I only spend minutes with Ratnoo, as opposed to the days I spent with Jha; but my first impression is just the same as then: this man has risen to the occasion, he's doing his job and finding ways to handle this nearly unimaginable crisis.

And nearly the first thing he tells us is, please, no more old clothes!

What's really required, Ratnoo goes on, are "life-support systems." In this part of the world, at this time, that's another term for "fishing equipment." Because the victims of the wave are largely fishermen, who lost boats and nets to it. (In fact, nets are the objects that are second-most widely flung about in the tsunami zone, after clothes -- though not by design. Everywhere, they lie around in hopelessly tangled clumps that contain everything from twigs to pots to, once in a while, decomposing human bodies). The "Honourable Chief Minister" has just approved a payment of Rs 100,000 for each boat lost and Rs 10,000 for each boat damaged.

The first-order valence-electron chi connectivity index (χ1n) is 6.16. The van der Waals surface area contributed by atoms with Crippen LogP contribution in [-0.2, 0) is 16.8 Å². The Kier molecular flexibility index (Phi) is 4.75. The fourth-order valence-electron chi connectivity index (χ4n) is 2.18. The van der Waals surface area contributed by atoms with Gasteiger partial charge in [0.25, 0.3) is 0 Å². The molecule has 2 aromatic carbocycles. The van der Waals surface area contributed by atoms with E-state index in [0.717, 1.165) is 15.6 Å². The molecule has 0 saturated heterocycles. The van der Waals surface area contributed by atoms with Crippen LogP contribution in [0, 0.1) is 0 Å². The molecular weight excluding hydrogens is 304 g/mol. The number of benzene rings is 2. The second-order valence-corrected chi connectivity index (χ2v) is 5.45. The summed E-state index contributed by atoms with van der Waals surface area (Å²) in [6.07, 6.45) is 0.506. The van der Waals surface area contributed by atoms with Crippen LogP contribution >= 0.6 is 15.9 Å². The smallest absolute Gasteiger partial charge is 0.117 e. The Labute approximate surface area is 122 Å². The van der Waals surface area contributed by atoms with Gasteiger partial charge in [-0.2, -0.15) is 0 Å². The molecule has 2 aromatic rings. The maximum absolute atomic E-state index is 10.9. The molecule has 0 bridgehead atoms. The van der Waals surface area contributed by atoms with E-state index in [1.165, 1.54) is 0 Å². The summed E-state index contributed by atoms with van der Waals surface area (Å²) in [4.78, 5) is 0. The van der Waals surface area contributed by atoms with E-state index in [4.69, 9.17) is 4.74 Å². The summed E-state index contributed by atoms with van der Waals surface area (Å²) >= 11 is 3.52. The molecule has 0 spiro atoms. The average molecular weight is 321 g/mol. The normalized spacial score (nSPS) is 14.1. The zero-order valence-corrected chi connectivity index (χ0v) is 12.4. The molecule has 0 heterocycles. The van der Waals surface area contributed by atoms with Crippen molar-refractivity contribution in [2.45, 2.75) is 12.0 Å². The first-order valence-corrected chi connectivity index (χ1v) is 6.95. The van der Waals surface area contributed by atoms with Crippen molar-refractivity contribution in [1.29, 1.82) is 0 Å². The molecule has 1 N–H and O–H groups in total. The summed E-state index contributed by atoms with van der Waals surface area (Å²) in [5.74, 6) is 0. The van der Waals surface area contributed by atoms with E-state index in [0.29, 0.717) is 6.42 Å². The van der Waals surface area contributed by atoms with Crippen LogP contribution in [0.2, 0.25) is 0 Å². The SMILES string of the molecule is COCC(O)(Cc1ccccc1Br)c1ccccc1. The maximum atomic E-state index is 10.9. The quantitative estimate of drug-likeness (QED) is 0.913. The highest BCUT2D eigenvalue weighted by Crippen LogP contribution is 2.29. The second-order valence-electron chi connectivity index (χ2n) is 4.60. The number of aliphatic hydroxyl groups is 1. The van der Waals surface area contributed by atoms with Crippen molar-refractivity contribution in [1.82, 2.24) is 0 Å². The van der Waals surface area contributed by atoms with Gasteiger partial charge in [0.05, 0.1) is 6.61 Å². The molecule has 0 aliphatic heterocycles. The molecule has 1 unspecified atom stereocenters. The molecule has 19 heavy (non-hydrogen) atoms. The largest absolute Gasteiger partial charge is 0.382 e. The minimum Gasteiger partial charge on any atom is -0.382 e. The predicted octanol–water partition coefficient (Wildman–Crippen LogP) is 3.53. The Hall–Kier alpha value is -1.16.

In Pudupettai, we actually find government officials distributing the relief package, working their way systematically down a long list of village recipients.


 •  Trust, but verify
 •  The matter of relief

Until the effort to replace these essentials can be organized -- and as we learn here and elsewhere, NGOs are gearing up to do it as well -- the Government is giving victims what Ratnoo calls a "cushion": a package of money and supplies. Each family will get 60 kg of rice, 3 litres of kerosene, 2000 rupees to erect a temporary hutment, 1000 rupees for utensils, and another 1000 rupees for rations. A cushion that's worth 5000 rupees.

And to Ratnoo's and Ramachandran's credit, this package does not remain on paper. In the days that follow, all over the district, we find people who say they have received it. In Pudupettai, we actually find officials distributing it, working their way systematically down a long list of village recipients. At least here, at least in this respect, the Government is efficient.